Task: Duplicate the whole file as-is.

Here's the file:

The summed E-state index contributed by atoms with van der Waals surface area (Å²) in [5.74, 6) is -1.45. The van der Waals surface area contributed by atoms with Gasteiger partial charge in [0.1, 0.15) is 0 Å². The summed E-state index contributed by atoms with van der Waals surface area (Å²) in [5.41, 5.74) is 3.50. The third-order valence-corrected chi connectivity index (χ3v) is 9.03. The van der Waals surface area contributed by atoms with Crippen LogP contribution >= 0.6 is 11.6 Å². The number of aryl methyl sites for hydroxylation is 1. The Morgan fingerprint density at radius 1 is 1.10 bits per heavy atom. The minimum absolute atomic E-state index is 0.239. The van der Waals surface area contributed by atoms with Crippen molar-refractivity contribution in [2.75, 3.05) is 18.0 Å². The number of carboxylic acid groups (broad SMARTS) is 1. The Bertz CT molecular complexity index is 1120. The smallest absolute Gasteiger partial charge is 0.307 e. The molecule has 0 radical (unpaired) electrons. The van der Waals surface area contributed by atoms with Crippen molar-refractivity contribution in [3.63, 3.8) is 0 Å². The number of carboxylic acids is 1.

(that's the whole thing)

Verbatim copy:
The summed E-state index contributed by atoms with van der Waals surface area (Å²) in [5.74, 6) is -1.45. The van der Waals surface area contributed by atoms with Gasteiger partial charge in [0.1, 0.15) is 0 Å². The summed E-state index contributed by atoms with van der Waals surface area (Å²) in [5.41, 5.74) is 3.50. The third-order valence-corrected chi connectivity index (χ3v) is 9.03. The van der Waals surface area contributed by atoms with Crippen LogP contribution >= 0.6 is 11.6 Å². The number of aryl methyl sites for hydroxylation is 1. The Morgan fingerprint density at radius 1 is 1.10 bits per heavy atom. The minimum absolute atomic E-state index is 0.239. The van der Waals surface area contributed by atoms with Crippen molar-refractivity contribution in [2.75, 3.05) is 18.0 Å². The number of carboxylic acid groups (broad SMARTS) is 1. The Bertz CT molecular complexity index is 1120. The smallest absolute Gasteiger partial charge is 0.307 e. The molecule has 0 radical (unpaired) electrons. The van der Waals surface area contributed by atoms with Crippen molar-refractivity contribution in [3.63, 3.8) is 0 Å². The number of carboxylic acids is 1.